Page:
Farmer gets R868K after wrongful arrest for ‘R200 theft’
The minister of police has to compensate Barend Pretorius, 57, for the consequences of his unlawful arrest and unlawful detention.
A Tzaneen farmer, who is still haunted by his ordeal after he was wrongfully accused of stealing R200 fuel and held in atrocious conditions in a cell for three days, has been awarded R868 000 in damages.
Acting Judge Liezl Haupt ordered the minister of police to compensate Barend Pretorius, 57, for the consequences of his unlawful arrest at the Komatipoort border post and his unlawful detention at Malelane police station eight years ago.
Pretorius was on his way back from a business trip in Mozambique when out of the blue police questioned him about his car’s registration number, telling him to “own up to what he had done”, but refused to say what they were arresting him for.
He was only taken to court three days later, where the charge was withdrawn after it transpired that Pretorius, who was driving a white Toyota bakkie, had been arrested for the theft of fuel committed by a black female driving a green Land Rover.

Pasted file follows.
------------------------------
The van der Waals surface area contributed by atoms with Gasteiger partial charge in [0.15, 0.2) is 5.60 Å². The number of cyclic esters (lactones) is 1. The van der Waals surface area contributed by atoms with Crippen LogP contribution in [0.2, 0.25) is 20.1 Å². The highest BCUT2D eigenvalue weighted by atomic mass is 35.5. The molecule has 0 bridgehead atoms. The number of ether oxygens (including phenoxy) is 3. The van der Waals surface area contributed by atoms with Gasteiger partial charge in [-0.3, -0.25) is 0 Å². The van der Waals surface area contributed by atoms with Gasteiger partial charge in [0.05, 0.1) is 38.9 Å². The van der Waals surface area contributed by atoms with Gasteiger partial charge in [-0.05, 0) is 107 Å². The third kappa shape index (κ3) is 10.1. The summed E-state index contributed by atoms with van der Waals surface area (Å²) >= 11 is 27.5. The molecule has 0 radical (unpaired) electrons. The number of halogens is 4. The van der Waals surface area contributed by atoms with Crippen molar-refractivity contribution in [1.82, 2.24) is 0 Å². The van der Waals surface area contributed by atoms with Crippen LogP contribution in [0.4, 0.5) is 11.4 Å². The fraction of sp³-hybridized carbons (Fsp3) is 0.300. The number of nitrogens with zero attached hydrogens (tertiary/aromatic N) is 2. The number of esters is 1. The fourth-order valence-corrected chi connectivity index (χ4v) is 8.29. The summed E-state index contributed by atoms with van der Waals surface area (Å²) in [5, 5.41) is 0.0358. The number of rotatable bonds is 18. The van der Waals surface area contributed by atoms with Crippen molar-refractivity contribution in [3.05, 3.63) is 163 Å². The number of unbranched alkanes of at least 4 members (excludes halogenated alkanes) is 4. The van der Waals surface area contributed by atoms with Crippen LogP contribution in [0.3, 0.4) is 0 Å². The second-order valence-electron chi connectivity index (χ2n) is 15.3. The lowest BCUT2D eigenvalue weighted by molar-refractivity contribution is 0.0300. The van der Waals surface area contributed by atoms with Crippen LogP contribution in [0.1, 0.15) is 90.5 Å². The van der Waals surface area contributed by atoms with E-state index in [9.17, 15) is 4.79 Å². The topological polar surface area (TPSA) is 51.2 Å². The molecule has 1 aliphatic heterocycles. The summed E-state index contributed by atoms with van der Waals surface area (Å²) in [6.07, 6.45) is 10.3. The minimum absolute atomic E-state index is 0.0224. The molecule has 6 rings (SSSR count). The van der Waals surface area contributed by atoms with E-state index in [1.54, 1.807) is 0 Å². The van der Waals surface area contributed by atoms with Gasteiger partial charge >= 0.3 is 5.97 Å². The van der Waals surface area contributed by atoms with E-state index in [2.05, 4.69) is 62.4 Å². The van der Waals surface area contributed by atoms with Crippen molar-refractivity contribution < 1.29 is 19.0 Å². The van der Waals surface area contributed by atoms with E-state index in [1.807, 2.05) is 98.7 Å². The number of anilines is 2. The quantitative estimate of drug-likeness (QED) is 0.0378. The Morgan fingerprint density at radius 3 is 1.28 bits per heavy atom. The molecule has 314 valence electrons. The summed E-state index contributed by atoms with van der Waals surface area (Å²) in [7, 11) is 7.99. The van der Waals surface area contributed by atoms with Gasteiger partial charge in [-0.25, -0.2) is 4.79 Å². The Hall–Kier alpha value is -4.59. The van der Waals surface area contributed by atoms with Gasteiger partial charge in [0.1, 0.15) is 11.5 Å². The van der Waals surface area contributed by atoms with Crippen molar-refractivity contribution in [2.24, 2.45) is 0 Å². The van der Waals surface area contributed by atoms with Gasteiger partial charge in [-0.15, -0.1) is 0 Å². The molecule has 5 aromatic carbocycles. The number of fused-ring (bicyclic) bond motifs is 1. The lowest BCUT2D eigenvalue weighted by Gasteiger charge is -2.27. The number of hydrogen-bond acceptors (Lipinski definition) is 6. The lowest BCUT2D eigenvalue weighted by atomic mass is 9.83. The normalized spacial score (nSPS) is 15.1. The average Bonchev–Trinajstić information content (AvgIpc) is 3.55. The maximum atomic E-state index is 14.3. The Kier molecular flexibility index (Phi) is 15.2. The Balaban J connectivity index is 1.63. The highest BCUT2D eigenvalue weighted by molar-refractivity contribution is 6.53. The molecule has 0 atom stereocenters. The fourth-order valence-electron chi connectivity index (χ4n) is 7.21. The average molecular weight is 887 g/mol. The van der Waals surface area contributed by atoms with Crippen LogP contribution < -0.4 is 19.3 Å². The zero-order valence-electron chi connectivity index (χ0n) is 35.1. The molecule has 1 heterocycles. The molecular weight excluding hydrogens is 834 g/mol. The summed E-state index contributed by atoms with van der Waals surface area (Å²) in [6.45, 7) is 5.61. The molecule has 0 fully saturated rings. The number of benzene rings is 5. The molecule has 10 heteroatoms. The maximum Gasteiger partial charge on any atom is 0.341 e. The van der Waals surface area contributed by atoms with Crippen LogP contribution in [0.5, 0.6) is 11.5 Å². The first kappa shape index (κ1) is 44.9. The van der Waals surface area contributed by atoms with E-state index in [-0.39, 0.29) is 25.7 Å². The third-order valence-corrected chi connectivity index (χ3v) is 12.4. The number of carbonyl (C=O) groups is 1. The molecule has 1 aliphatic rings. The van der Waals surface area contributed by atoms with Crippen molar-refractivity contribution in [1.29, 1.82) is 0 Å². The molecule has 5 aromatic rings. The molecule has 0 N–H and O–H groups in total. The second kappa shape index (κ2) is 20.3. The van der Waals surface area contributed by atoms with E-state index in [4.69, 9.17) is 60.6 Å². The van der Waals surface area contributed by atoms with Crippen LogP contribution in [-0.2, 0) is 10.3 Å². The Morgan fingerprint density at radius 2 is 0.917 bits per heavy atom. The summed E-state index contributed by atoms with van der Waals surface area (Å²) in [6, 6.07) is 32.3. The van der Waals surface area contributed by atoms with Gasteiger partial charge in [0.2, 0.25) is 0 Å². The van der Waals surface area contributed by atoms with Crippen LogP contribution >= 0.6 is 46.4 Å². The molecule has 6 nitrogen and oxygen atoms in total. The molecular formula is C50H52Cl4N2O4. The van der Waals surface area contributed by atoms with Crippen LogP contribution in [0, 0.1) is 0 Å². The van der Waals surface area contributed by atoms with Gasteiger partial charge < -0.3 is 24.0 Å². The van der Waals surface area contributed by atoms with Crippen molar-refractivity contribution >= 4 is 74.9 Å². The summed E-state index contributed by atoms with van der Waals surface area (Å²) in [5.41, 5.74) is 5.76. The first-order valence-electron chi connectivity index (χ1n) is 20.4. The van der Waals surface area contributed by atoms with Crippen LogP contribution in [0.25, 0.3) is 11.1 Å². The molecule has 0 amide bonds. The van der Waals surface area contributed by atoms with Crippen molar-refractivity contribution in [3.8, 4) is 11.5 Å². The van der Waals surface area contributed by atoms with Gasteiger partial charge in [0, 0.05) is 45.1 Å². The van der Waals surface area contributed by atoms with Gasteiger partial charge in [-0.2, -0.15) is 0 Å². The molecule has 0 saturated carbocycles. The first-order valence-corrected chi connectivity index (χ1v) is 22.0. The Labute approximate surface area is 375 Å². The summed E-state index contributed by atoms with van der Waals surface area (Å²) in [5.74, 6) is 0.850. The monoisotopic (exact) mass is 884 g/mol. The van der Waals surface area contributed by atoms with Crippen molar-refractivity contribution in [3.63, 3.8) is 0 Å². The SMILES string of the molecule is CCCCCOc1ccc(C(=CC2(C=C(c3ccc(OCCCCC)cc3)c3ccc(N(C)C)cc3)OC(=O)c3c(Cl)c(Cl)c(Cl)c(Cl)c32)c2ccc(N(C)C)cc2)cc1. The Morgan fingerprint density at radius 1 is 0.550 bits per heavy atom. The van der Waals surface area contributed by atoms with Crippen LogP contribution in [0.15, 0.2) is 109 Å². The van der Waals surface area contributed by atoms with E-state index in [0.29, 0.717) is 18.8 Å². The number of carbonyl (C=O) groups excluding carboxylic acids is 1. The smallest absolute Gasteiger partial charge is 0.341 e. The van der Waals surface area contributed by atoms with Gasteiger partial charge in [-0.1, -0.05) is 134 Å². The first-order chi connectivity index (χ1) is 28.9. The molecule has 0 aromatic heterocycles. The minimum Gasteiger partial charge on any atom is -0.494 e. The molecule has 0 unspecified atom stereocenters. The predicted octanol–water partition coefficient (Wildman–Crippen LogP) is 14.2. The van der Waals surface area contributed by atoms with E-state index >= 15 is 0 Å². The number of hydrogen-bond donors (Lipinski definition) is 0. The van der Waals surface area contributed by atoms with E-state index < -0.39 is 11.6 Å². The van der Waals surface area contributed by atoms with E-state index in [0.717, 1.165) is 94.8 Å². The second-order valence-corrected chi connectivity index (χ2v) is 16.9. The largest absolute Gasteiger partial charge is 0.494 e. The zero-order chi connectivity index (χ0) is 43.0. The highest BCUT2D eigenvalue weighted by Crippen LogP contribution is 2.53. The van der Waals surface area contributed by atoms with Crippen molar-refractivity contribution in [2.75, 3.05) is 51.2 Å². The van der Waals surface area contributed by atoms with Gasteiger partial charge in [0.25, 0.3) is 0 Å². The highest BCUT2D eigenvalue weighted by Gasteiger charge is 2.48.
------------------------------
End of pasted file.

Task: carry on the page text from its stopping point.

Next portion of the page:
Judge Haupt said the absurdity of Pretorius’ arrest spoke for itself.
She described the conditions in the cell where Pretorius was detained as atrocious. The walls were covered in faeces and flies and there was an overpowering stench.
The toilet was so filthy it was unusable and inmates only had a dirty, thin, holey blanket to keep themselves warm while sleeping on the floor in the bitter cold.
The police induced fear by asking Pretorius if he was not afraid and telling him he’d better sleep with his eyes open when taking him to the cells, which he said made him extremely anxious and fearful that he might be assaulted, raped or even murdered.
The judge said Pretorius was very emotional when he testified about the incident, which clearly still haunted him and that the unfairness of it still upset him.
He testified that the incident had destroyed his peace of mind, damaged his trust in mankind and that he had at times contemplated suicide but felt that therapy was helping him.
Judge Haupt said Pretorius was already emotionally vulnerable prior to his arrest due to a divorce, a cancer diagnosis, being injured in a car accident and an armed robbery. His arrest and detention triggered post-traumatic stress disorder.